DB: I wanted him to go to a place that was the exact opposite of Once and a place like New York, with all its straight lines and its symmetry, seemed exactly the opposite. It’s a city where everybody has a specific place–the Chinese neighborhood, the Korean neighborhood–everybody is contained within a space. Whereas in Once, in Buenos Aires, everything is mixed up and life is much more chaotic. I was just running late on my way here to talk to you and I was walking straight through a traffic light as if there weren’t any cars. People were just staring at me because I was walking in a straight line. When would you do that in Buenos Aires? My rational was, “Why would a traffic light be important there, if there are no cars?” That kind of thinking symbolizes the big difference between Buenos Aires and New York.
DP: When Ariel left Argentina was it spontaneous or did he plan it for a long time?
DB: He left escaping his father, Usher. I think he did it abruptly. He was escaping his childhood and like every escape from childhood, you leave some traces along the path. So, you always have to go back. You can no longer move forward at a certain point if you can’t go back and pick up those pieces. That’s what Ariel does when he returns to Once at the request of Usher. He basically goes back in order to move forward but he decides to stay.
DP: When he was in New York, did he go to synagogue?
DB (laughing): No, I don’t believe so.
DP: Did he resist going?
DB: He didn’t resist because that would mean it is still with him. He had actually left it behind. He abandoned it. He decided to deny his religion. Denial is the most extreme act when establishing a distance from childhood but it takes up so much energy that you can do it only for so long. That’s why mothers are so exhausted after a while because they spend their lives trying to deny the fact that time is going by and that their kids are growing up. Denial requires a lot of energy, so he got burned out and that’s why he went back. .
DP: Usher isn’t around but talks to Ariel on the phone. He seems to be orchestrating and manipulating his son in major ways. For instance, is his goal for his son to come back and meet and be with Eve?
DB: It is part of a plan but it’s not a Machiavellian plan. It’s kind of a natural plan. Usher’s making destiny move toward this particular place. He’s giving it a very soft push toward that place.
DP: As a chess master, is he overseeing the pieces from a distance?
DB: Exactly. He’s pushing his kid towards that destiny.
DP: What do you see for them in the future as father and son. Does the film resolve their issues?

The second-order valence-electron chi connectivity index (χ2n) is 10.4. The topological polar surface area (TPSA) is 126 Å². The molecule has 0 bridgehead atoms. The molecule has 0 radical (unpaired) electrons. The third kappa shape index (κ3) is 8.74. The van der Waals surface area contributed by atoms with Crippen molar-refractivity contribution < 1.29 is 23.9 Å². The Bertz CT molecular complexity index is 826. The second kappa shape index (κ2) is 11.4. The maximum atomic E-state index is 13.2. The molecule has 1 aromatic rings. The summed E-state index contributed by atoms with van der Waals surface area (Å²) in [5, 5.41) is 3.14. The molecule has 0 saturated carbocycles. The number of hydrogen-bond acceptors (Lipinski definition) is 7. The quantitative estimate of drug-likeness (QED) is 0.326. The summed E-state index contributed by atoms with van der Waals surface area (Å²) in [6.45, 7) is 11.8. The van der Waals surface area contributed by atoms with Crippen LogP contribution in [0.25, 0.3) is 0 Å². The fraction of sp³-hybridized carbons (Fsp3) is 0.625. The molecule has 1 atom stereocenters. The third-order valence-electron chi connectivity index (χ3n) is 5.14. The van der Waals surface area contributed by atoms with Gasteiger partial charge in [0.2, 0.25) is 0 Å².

DB: I think the son actually abandons the father again but neither of them really cares. It’s a happy abandonment but more than an abandonment because it’s also a happy farewell.
DP: Is it a happy farewell for Usher because he knows Ariel is going to be taken care of by Eva?
DB: That’s a way of looking at it– the part about Eva–but I think the kid is going to know how to take care of himself.
DP: He’s grown up. He’s become an adult.
DB: Your kid’s an adult, he’s a grown up – he can do whatever he wants. He can smoke pot…
DP: I can obviously see why Ariel is attracted to Eva, she’s beautiful. Why is she attracted to him?
DB: I was very interested in this idea of two characters that come from completely different places in life but at some point have their paths intersect. Something happens where they each can provide the other one with tools that one of them doesn’t need anymore but the other does. They exchange certain tools that are necessary for the other in life. Be it belief or faith in a certain religion or a certain naivety. Whatever the reason. So this exchange happens and you can call it love, but at a certain point it will exhaust and then each one will have to find a new path in life.
DP: And where’s the religious connection between them? You’re setting this film at Purim and I think he’s all of a sudden found religion again. Is this a theme you’re conveying through her?
DB: Religion isn’t too important for him in the film. It could have been Purim but it could have been something else. It’s not the religion itself that is important but how it serves the characters and helps them in a particular moment–or not. It’s a box of resonance, of sounds. I use the example of a box of sounds and resonance. This box or the religion–this theme–actually determines the tone, color and way they interact but it’s not important itself. . It’s actually a box of contents, not that the individual contents.
DP: How do you like being at the Tribeca Film Festival this year?
DB: I adore being in this festival. I was here before with another film and it has a size that’s actually similar to this idea of a box of resonance. It sounds nice and it feels good.